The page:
New York Times best-selling author Greg Mortenson came to campus Jan. 24 as the 2011 Frost Foundation speaker, but his book had been making an impact on campus since last summer.
“Three Cups of Tea” tells Mortenson’s story of attempting to climb K2, the second-highest mountain on Earth that is located between China and Pakistan, only to stumble upon a village that would lead to the beginning of a project now eighteen years in the making. After losing energy from the climb, the people living in the village of Korphe in Pakistan nursed Mortenson back to health. Mortenson said seeing the village children write their school lessons in the dirt with no teacher present was an image that will forever motivate him.
“Those kids really touched me,” he said. “I was so impressed. Here are some children. They are basically starving with few clothes. It’s cold. They asked me, “Could you help us build a school?’ So I made a promise.”
That was in 1993. Now Mortenson and his Central Asia Institute have built over 178 schools in Pakistan, Afghanistan, Kyrgyzstan and the steppes of Mongolia for the purpose of making education available to poor rural children like those from Korphe.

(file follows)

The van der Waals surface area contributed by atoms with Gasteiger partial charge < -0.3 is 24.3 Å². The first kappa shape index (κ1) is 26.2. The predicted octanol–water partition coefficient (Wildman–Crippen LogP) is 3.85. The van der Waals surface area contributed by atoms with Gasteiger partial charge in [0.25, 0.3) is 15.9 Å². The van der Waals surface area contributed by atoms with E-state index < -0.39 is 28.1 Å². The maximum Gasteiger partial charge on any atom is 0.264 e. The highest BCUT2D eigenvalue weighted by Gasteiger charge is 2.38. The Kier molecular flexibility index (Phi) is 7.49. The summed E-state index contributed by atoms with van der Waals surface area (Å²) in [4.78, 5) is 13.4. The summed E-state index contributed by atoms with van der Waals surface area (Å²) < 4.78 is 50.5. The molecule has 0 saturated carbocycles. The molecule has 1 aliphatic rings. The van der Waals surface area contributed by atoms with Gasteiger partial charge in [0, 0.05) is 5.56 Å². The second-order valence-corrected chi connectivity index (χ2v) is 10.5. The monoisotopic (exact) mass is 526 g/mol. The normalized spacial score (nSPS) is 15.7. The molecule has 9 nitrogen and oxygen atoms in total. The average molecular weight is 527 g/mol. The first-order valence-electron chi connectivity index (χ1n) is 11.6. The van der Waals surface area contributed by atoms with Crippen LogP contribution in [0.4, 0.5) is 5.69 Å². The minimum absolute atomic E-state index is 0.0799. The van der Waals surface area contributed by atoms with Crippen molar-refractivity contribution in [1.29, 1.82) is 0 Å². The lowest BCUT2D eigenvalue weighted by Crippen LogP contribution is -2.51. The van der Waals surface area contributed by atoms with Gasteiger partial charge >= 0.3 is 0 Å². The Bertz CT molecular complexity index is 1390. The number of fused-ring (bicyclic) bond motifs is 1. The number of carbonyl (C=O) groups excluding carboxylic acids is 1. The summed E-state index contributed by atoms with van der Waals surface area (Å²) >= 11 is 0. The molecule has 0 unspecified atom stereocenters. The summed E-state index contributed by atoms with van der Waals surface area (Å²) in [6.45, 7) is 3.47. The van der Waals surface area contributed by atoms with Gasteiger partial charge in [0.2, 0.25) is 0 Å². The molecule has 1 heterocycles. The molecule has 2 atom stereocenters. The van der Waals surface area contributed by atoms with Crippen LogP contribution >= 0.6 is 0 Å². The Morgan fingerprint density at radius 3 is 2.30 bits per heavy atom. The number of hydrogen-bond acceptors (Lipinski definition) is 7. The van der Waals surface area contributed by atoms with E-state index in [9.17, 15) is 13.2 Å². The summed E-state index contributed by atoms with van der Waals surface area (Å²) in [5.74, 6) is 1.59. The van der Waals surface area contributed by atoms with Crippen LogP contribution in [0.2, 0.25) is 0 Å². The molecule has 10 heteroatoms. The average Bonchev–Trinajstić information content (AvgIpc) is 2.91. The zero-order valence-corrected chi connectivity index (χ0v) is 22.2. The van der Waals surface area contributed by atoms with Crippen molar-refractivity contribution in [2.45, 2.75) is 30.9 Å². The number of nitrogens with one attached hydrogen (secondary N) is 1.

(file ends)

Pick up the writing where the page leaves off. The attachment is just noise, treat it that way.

“Three Cups of Tea” was selected as the Common Reading material for the 2010 freshman class. Jane Kucko, director of the Center for International Studies, was instrumental in selecting Mortenson. She said his message about the power of the individual was inspiring and was the reason why she and other members of the TCU faculty suggested it to the Common Reading Selection Committee.
“We love the message that the individual can make a difference,” Kucko said.
A small group of professors on campus have been using Mortenson’s book as inspiration for service learning projects during the last three years.
Communication Studies adjunct Jeff Giraud joined the group of professors last semester to promote Pennies for Peace, a donation program aimed at school-age children. Proceeds go toward Mortenson’s school building projects. Giraud said the total funds for the project raised through TCU involvement were $2,500. He said he plans to attempt a new service learning project this semester, but said he will still reference themes from “Three Cups of Tea.”